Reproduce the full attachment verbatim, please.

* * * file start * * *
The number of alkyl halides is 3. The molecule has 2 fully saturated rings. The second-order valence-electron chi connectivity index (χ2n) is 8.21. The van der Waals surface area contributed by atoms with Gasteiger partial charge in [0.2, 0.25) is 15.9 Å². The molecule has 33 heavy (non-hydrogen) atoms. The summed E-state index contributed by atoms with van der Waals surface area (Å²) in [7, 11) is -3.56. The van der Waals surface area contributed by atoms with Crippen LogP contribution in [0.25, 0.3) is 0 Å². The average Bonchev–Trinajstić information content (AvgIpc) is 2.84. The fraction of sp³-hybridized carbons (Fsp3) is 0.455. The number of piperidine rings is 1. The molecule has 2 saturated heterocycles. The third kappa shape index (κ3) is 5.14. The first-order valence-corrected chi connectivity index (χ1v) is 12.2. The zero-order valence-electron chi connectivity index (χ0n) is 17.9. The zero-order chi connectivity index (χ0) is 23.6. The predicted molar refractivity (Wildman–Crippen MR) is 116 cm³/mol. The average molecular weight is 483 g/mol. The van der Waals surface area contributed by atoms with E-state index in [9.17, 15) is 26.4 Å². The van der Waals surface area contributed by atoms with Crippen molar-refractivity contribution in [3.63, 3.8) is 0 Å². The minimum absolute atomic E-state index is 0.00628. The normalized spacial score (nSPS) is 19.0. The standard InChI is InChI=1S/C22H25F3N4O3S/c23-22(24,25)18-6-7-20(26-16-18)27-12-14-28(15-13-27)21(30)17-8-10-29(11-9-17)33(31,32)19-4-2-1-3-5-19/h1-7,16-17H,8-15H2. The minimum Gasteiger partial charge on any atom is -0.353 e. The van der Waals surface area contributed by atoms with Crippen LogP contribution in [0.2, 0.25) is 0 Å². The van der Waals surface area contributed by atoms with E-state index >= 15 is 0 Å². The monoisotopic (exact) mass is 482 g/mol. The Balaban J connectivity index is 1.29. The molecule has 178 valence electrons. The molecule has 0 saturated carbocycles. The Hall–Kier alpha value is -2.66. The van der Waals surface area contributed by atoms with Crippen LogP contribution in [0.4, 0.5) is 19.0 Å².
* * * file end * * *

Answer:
The number of alkyl halides is 3. The molecule has 2 fully saturated rings. The second-order valence-electron chi connectivity index (χ2n) is 8.21. The van der Waals surface area contributed by atoms with Gasteiger partial charge in [0.2, 0.25) is 15.9 Å². The molecule has 33 heavy (non-hydrogen) atoms. The summed E-state index contributed by atoms with van der Waals surface area (Å²) in [7, 11) is -3.56. The van der Waals surface area contributed by atoms with Crippen LogP contribution in [0.25, 0.3) is 0 Å². The average Bonchev–Trinajstić information content (AvgIpc) is 2.84. The fraction of sp³-hybridized carbons (Fsp3) is 0.455. The number of piperidine rings is 1. The molecule has 2 saturated heterocycles. The third kappa shape index (κ3) is 5.14. The first-order valence-corrected chi connectivity index (χ1v) is 12.2. The zero-order valence-electron chi connectivity index (χ0n) is 17.9. The zero-order chi connectivity index (χ0) is 23.6. The predicted molar refractivity (Wildman–Crippen MR) is 116 cm³/mol. The average molecular weight is 483 g/mol. The van der Waals surface area contributed by atoms with E-state index in [9.17, 15) is 26.4 Å². The van der Waals surface area contributed by atoms with Crippen molar-refractivity contribution in [3.63, 3.8) is 0 Å². The minimum absolute atomic E-state index is 0.00628. The normalized spacial score (nSPS) is 19.0. The standard InChI is InChI=1S/C22H25F3N4O3S/c23-22(24,25)18-6-7-20(26-16-18)27-12-14-28(15-13-27)21(30)17-8-10-29(11-9-17)33(31,32)19-4-2-1-3-5-19/h1-7,16-17H,8-15H2. The minimum Gasteiger partial charge on any atom is -0.353 e. The van der Waals surface area contributed by atoms with Crippen LogP contribution in [0.2, 0.25) is 0 Å². The van der Waals surface area contributed by atoms with E-state index >= 15 is 0 Å². The monoisotopic (exact) mass is 482 g/mol. The Balaban J connectivity index is 1.29. The molecule has 178 valence electrons. The molecule has 0 saturated carbocycles. The Hall–Kier alpha value is -2.66. The van der Waals surface area contributed by atoms with Crippen LogP contribution in [0.4, 0.5) is 19.0 Å².